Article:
Web Authoring Strategies for Voice Browsers
By Kynn Bartlett <site contacts>
Vice President of Marketing and Outreach,
HTML Writers Guild
This is a position paper published by the
HTML Writers Guild for the
Workshop on Voice
Browsers, Tuesday 13th October 1998, Cambridge, Massachussets.
Table of Contents
The World Wide Web has been incorrectly described by some as a "visual
medium", and to the casual observer this would appear to be true.
However, the Web is far more than simply a way to display images in
a visually appealing manner -- it's more properly described as an
Web authors often lock themselves into the strictly visual metaphor
when designing for the web; by doing so, they not only limit their
audience but also the type of information that they can provide. By
viewing the World Wide Web as only what's displayed on a screen,
they fail to take advantage of the full potential of this powerful
Voice browsers offer the potential to expand the reach of the Web
beyond the desktop or laptop and offer information in ways that most
content authors have never imagined. Telephone access to web pages;
browsers for the visually impaired; hands-free web surfing while
driving a car; reading and language instruction for children and
adult learners; intelligent alarm clocks that parse the day's news
and present summaries upon verbal request.
The Web will reach this state, soon -- it's not a matter of if, but
when. The web author's key to unlocking this potential is the
concept of Universally Accessible Design -- creating pages which
not only "look good" in today's browsers, but which are usable by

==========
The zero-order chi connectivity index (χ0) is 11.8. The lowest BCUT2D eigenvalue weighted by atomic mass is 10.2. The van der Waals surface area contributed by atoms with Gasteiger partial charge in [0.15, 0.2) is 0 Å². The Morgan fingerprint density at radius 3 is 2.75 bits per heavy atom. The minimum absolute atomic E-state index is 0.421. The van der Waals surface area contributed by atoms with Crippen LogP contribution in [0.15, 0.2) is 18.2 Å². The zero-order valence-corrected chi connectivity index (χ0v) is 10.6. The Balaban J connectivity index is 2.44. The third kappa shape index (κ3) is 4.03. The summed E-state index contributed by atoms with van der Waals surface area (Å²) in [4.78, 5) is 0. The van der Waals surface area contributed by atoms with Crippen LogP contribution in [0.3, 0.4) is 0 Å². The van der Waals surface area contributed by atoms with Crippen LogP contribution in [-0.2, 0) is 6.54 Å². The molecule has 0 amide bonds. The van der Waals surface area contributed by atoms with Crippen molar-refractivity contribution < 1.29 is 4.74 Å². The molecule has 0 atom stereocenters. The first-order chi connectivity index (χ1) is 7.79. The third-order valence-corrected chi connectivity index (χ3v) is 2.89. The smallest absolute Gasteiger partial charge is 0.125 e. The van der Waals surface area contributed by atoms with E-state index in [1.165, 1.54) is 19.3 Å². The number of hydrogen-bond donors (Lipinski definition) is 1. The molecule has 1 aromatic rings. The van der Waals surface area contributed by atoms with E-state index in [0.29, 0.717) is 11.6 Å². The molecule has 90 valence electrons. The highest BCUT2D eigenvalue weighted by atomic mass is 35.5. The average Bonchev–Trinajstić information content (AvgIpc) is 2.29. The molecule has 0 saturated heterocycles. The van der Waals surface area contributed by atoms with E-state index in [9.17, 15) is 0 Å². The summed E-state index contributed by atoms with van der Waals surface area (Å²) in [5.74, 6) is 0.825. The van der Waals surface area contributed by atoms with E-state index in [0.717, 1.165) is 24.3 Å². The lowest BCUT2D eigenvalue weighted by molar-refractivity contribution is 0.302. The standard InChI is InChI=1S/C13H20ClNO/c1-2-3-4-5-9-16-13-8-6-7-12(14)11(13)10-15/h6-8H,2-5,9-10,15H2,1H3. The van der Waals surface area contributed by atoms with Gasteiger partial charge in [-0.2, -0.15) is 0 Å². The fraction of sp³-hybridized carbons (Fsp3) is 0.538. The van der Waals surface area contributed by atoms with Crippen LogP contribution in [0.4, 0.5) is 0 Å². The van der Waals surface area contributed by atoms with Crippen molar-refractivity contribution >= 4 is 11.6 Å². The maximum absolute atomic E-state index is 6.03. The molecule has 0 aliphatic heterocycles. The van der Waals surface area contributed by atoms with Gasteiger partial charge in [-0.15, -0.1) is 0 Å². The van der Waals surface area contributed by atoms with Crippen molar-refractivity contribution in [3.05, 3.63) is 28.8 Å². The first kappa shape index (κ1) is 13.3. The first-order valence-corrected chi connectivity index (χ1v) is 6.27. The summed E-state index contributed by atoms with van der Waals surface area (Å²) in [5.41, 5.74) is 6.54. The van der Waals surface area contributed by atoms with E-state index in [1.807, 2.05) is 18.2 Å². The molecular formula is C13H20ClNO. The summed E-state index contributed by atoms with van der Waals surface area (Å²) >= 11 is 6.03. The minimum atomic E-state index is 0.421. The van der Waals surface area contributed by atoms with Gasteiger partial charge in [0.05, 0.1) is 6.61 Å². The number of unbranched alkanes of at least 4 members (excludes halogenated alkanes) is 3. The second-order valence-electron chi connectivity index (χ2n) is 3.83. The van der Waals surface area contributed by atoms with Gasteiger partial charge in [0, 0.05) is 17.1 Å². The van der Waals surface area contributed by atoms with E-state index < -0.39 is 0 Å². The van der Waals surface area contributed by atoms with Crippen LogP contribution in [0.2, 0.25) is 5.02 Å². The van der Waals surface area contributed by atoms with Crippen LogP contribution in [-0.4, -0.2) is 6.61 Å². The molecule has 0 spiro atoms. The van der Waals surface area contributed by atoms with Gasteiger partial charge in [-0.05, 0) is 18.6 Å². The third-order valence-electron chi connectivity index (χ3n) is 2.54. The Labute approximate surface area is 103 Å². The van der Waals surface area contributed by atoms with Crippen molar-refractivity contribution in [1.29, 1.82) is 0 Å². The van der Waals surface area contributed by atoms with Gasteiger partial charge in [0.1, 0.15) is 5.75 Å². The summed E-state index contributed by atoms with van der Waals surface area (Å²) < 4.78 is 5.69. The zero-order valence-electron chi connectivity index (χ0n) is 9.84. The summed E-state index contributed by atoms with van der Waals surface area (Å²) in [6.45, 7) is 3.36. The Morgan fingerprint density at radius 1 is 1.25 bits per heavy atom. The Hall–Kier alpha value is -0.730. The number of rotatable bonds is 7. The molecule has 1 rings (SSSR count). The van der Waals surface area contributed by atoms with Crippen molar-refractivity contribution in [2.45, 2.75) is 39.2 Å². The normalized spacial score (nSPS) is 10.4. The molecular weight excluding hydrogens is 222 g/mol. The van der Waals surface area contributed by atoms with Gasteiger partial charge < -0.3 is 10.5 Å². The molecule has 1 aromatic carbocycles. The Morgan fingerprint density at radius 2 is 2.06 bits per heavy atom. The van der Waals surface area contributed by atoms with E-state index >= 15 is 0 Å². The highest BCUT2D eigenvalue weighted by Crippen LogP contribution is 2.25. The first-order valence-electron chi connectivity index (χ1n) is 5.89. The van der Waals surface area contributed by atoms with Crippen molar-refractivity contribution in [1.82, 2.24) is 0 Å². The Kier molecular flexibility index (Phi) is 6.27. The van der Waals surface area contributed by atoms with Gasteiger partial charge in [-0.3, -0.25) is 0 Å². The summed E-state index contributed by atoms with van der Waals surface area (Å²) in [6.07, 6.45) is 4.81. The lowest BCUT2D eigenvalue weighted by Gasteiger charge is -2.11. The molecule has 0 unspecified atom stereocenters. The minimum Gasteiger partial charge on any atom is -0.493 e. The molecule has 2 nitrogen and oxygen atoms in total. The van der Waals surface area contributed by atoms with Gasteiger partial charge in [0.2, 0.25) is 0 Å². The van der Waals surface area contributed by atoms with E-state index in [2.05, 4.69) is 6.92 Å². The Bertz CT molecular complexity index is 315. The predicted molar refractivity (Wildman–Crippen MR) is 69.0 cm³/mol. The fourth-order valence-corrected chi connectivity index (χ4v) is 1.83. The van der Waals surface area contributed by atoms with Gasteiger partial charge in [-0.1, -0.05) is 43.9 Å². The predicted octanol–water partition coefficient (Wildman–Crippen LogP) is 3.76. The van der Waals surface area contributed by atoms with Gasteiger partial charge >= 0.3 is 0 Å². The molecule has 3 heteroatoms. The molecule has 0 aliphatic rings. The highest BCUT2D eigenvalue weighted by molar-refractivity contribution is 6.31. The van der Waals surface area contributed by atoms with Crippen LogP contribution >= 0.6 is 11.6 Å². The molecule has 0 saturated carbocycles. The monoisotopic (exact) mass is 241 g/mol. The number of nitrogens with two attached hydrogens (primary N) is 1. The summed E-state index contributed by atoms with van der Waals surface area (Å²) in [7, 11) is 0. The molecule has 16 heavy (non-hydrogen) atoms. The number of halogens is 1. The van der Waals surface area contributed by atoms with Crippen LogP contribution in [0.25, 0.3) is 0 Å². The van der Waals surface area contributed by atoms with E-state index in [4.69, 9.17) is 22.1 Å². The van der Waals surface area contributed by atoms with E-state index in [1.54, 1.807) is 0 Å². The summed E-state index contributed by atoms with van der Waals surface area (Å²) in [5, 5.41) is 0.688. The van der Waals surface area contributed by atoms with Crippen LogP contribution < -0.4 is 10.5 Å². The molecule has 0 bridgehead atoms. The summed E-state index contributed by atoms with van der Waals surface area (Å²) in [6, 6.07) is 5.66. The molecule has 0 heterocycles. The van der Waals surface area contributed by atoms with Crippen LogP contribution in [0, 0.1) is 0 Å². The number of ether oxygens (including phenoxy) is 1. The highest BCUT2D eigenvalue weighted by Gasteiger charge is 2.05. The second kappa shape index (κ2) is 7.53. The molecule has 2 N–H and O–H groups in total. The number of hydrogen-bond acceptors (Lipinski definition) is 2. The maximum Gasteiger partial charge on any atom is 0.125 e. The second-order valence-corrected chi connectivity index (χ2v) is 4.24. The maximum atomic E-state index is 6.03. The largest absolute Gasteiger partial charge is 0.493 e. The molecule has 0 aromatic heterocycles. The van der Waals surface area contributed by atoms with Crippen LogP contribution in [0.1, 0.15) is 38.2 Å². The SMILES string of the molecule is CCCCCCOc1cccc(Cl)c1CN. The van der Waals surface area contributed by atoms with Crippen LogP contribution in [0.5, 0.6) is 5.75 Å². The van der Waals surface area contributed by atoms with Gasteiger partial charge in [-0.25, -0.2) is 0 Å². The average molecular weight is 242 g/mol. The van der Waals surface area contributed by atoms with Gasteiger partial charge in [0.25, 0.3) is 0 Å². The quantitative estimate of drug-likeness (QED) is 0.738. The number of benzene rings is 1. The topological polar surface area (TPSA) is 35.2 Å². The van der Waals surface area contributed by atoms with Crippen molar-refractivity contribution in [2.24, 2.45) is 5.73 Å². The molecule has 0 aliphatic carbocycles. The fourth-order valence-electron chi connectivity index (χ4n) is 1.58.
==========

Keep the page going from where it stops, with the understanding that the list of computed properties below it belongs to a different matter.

both yesterday's simpler user agents and the diverse network
access devices that will characterise the Web of the 21st century.
The techniques used in Universally Accessible Design provide many
other benefits in web design, including cross-browser compatability,
accessibility for the disabled, support for legacy machines and
software, intelligent parsing of content by automated user agents,
access via mobile computing devices, and other specialized web
browsers for specific needs.
A properly constructed web document is an accessible web document.
The HTML Writers Guild is committed to developing, distributing,
and teaching principles of Universally Accessible Design to our
members and the web authoring community. The following strategies
recommend specific ways in which these principles can be applied
to designing pages that are usable by voice browsers.
2. Design Strategies for Voice Browsers
Authoring a web page for any specific type of user agent or system
configuration should never be a completely separate subject with
arcane new techniques developed for each special need, but rather
an application of the common set of Universally Accessible Design
principles that should be part of every web author's repertoire.
With few exceptions, pages should never be designed "for" certain
types (or brands) of browsers, but should instead be designed for
all uses (and potential uses) of the information. All web
documents should be equally accessible to voice browsers as to
visual user agents.
The Guild's studies, and discussions with web authors, have shown